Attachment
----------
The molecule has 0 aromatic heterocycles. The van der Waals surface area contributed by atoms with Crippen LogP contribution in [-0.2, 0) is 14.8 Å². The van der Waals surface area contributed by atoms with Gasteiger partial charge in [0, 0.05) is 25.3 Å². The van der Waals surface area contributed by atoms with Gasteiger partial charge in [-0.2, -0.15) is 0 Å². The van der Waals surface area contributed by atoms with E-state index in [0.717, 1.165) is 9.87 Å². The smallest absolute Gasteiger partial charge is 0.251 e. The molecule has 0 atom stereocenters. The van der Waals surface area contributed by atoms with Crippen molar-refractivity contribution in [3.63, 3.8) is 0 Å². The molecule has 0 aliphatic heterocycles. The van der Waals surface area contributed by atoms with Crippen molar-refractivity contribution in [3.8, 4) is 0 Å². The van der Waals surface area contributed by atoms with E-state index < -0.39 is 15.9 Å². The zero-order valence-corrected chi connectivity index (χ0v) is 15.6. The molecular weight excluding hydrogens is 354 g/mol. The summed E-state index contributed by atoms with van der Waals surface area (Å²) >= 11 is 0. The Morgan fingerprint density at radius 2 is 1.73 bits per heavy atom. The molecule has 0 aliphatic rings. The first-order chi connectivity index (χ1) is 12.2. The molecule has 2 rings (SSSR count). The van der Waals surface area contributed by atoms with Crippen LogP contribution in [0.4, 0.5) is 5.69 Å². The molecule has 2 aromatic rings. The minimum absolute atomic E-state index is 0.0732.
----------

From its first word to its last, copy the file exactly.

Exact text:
The molecule has 0 aromatic heterocycles. The van der Waals surface area contributed by atoms with Crippen LogP contribution in [-0.2, 0) is 14.8 Å². The van der Waals surface area contributed by atoms with Gasteiger partial charge in [0, 0.05) is 25.3 Å². The van der Waals surface area contributed by atoms with Gasteiger partial charge in [-0.2, -0.15) is 0 Å². The van der Waals surface area contributed by atoms with E-state index in [0.717, 1.165) is 9.87 Å². The smallest absolute Gasteiger partial charge is 0.251 e. The molecule has 0 atom stereocenters. The van der Waals surface area contributed by atoms with Crippen molar-refractivity contribution in [3.63, 3.8) is 0 Å². The molecule has 0 aliphatic heterocycles. The van der Waals surface area contributed by atoms with Crippen molar-refractivity contribution in [3.8, 4) is 0 Å². The van der Waals surface area contributed by atoms with E-state index < -0.39 is 15.9 Å². The zero-order valence-corrected chi connectivity index (χ0v) is 15.6. The molecular weight excluding hydrogens is 354 g/mol. The summed E-state index contributed by atoms with van der Waals surface area (Å²) >= 11 is 0. The Morgan fingerprint density at radius 2 is 1.73 bits per heavy atom. The molecule has 0 aliphatic rings. The first-order chi connectivity index (χ1) is 12.2. The molecule has 2 rings (SSSR count). The van der Waals surface area contributed by atoms with Crippen LogP contribution in [0.4, 0.5) is 5.69 Å². The molecule has 2 aromatic rings. The minimum absolute atomic E-state index is 0.0732.